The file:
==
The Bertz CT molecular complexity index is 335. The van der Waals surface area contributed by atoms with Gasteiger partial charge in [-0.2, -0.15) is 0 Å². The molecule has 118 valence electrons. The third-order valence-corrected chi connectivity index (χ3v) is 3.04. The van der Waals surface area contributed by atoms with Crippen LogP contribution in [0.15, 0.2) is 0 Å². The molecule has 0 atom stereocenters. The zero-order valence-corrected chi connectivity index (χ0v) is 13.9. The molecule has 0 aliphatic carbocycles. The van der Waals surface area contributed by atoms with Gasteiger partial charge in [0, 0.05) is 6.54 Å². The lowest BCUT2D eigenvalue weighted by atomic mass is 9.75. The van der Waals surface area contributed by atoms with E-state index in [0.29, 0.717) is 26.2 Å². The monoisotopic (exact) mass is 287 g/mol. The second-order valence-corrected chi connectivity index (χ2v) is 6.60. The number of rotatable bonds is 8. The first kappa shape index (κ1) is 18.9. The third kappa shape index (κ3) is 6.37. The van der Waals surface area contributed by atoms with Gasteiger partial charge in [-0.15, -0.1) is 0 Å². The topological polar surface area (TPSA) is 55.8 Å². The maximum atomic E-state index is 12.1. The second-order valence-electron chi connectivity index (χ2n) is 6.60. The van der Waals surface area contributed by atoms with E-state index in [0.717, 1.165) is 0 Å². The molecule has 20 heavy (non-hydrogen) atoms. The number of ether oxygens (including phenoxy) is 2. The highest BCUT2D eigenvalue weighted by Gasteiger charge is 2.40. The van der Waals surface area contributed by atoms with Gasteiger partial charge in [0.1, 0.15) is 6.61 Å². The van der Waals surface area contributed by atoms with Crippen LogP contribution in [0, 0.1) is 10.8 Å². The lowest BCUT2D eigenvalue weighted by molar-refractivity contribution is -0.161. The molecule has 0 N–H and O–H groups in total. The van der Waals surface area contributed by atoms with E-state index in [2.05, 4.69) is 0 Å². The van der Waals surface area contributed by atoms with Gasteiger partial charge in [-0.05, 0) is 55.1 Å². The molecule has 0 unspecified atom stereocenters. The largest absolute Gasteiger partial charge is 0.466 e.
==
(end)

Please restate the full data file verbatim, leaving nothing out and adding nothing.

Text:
The Bertz CT molecular complexity index is 335. The van der Waals surface area contributed by atoms with Gasteiger partial charge in [-0.2, -0.15) is 0 Å². The molecule has 118 valence electrons. The third-order valence-corrected chi connectivity index (χ3v) is 3.04. The van der Waals surface area contributed by atoms with Crippen LogP contribution in [0.15, 0.2) is 0 Å². The molecule has 0 atom stereocenters. The zero-order valence-corrected chi connectivity index (χ0v) is 13.9. The molecule has 0 aliphatic carbocycles. The van der Waals surface area contributed by atoms with Gasteiger partial charge in [0, 0.05) is 6.54 Å². The lowest BCUT2D eigenvalue weighted by atomic mass is 9.75. The van der Waals surface area contributed by atoms with E-state index in [0.29, 0.717) is 26.2 Å². The monoisotopic (exact) mass is 287 g/mol. The second-order valence-corrected chi connectivity index (χ2v) is 6.60. The number of rotatable bonds is 8. The first kappa shape index (κ1) is 18.9. The third kappa shape index (κ3) is 6.37. The van der Waals surface area contributed by atoms with Gasteiger partial charge in [-0.15, -0.1) is 0 Å². The topological polar surface area (TPSA) is 55.8 Å². The maximum atomic E-state index is 12.1. The second-order valence-electron chi connectivity index (χ2n) is 6.60. The van der Waals surface area contributed by atoms with E-state index in [0.717, 1.165) is 0 Å². The molecule has 20 heavy (non-hydrogen) atoms. The number of ether oxygens (including phenoxy) is 2. The highest BCUT2D eigenvalue weighted by Gasteiger charge is 2.40. The van der Waals surface area contributed by atoms with Gasteiger partial charge in [0.1, 0.15) is 6.61 Å². The van der Waals surface area contributed by atoms with Crippen LogP contribution in [0, 0.1) is 10.8 Å². The lowest BCUT2D eigenvalue weighted by molar-refractivity contribution is -0.161. The molecule has 0 N–H and O–H groups in total. The van der Waals surface area contributed by atoms with E-state index in [2.05, 4.69) is 0 Å². The van der Waals surface area contributed by atoms with Gasteiger partial charge in [-0.05, 0) is 55.1 Å². The molecule has 0 unspecified atom stereocenters. The largest absolute Gasteiger partial charge is 0.466 e.